Sunday, December 16, 2012

Freeze-up: Ice crystals and slush

The Takhini River throwing ice into the Yukon in late October.
Gilbert White's introduction to his Natural History of Selborne (1789) describes the benefits of careful observation of the world about us. His letters provide a collection of lyrical epistles on the natural landscape of a small corner of southern England. White, a product of the Enlightenment, was sure much could be learned from nature through simple observation and the application of human reason. He also sounds an 18th century clarion call to fulfill a long time wish of mine; the examination of the freeze-up of the Yukon River. 

"The Author of the following Letters takes the liberty, with all proper deference, of laying before the public his idea of parochial history, which he thinks, ought to consist of natural productions and occurrences as well as antiquities. He is also of the opinion that if stationary men would pay some attention to the districts on which they reside, and would publish their thoughts respecting the objects that surround them, from such materials might be drawn the most complete county histories.... If the writer should appear to have induced any of his readers to pay a more ready attention to the wonders of the Creation, too frequently overlooked as common occurrences; or if he should by any means, through his researches, have lent a helping hand towards the enlargement of the boundaries of historical and topographical knowledge... his purpose will be fully answered."

I have two copies of White's book. A lovely illustrated version of the letters published in 1993 which I like on the shelf but rarely look at and, my first copy, a soldier's edition published by Penguin in the early days of the Second World War. Clare Leighton's nostalgic wood engravings of the English countryside illustrate the book. The most striking image however is the front inside cover advertisement. Apparently the British Army was convinced that troops imbued with rational thought, cogent powers of observation and healthy teeth would be more than a match for the poor Germans burdened with Mein Kampf.

No doubt a trophy from Dunkirk.
Having recently retired from full time work, that is, I am now a "stationary man," I felt I ought to approach my district and publish thoughts respecting the objects that surround me. Under White's guidance I spent two weeks observing the freeze-up of the Yukon River just north of Whitehorse. I purposefully did not talk to my hydrologist friend nor did I check the internet for background. I would join Gilbert in spirit and the two of us would wander the river bank to watch the water, rising and falling, flowing and foaming, and gradually stiffening into the ice which will stay until spring.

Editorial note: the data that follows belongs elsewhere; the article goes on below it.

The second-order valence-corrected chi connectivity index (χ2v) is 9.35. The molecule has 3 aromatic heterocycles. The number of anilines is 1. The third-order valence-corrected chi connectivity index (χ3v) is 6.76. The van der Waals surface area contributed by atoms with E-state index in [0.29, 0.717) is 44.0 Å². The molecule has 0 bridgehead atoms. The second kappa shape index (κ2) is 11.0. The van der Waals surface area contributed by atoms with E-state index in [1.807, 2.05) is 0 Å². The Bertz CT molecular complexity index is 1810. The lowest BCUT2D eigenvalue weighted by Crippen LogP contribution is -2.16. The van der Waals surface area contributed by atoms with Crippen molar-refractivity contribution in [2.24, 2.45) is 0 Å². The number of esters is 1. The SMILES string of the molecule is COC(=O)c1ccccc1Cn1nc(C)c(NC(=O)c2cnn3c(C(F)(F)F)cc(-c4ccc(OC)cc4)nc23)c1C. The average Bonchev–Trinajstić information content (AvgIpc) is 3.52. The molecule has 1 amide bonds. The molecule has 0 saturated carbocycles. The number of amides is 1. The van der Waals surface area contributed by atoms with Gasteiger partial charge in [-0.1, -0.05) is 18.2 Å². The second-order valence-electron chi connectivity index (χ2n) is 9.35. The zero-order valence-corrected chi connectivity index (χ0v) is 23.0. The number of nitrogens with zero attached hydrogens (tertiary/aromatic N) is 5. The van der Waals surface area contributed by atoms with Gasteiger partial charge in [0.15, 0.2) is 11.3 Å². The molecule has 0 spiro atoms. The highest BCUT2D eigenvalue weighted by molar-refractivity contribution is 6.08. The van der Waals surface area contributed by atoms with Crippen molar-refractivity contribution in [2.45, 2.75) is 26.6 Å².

On October 29 I noted that both the Takhini and Yukon rivers were low. The wide banks showed a drop of a metre or more from summer high water, and the tempestuous rapids broke up the moving sheets of ice.

From my vantage point at the end of the Takhini River I saw rounded pans of ice. It appeared that larger sheets of ice, probably formed on Kusawa Lake upstream, entered the river. As the ice banged against other flows and the river banks the sheets were tinkered into round flan pans, with raised edges of crushed ice, which spun crazily in the current.

The Yukon River just below the Takhini confluence.
The Yukon River is free of ice until the pans from the Takhini entered. Below the confluence the pans traced a river in a river as the cooler water of the Takhini swung back and forth across the Yukon River waters around it. Although the Yukon River also has a lake as its source the Whitehorse hydro electric dam both stops the ice and the friction of the water blasting through the turbines appears to raise the temperature to keep ice forming for some distance down river.
A floating mat of connected ice pans.
A little further downstream the river curves north and a large back eddy collects ice pans too close to the edge of the current. These gradually coalesce into a knobbly ice sheet lightly attached to the small shelf of shore ice. The current line is clearly marked by the smooth edge of the sheet.

Getting close to the shore ice shows its very different pattern of crystallization. The ice is black, lacking the air which has been absorbed by the pans during their journey. And the ice crystals are clearly visible in three dimensions, imperfections on the ice surface acting as anchors for the condensation of the moist river air as it passes over the shore ice. These intricate and delicate, feather-like structures rise a centimetre into the air.

Nearby Little Takhini Creek, its water source up Heckel Hill, seen in the distance, now frozen, has dwindled to a slow trickle below a thin sheet of icy snow. And down by the Yukon River the stones from the fall's campfires are still visible and the water flows on unmindful of the winter to come.

1 comment:

  1. I feel that I was a tiny part of this blog and that made me read it very carefully!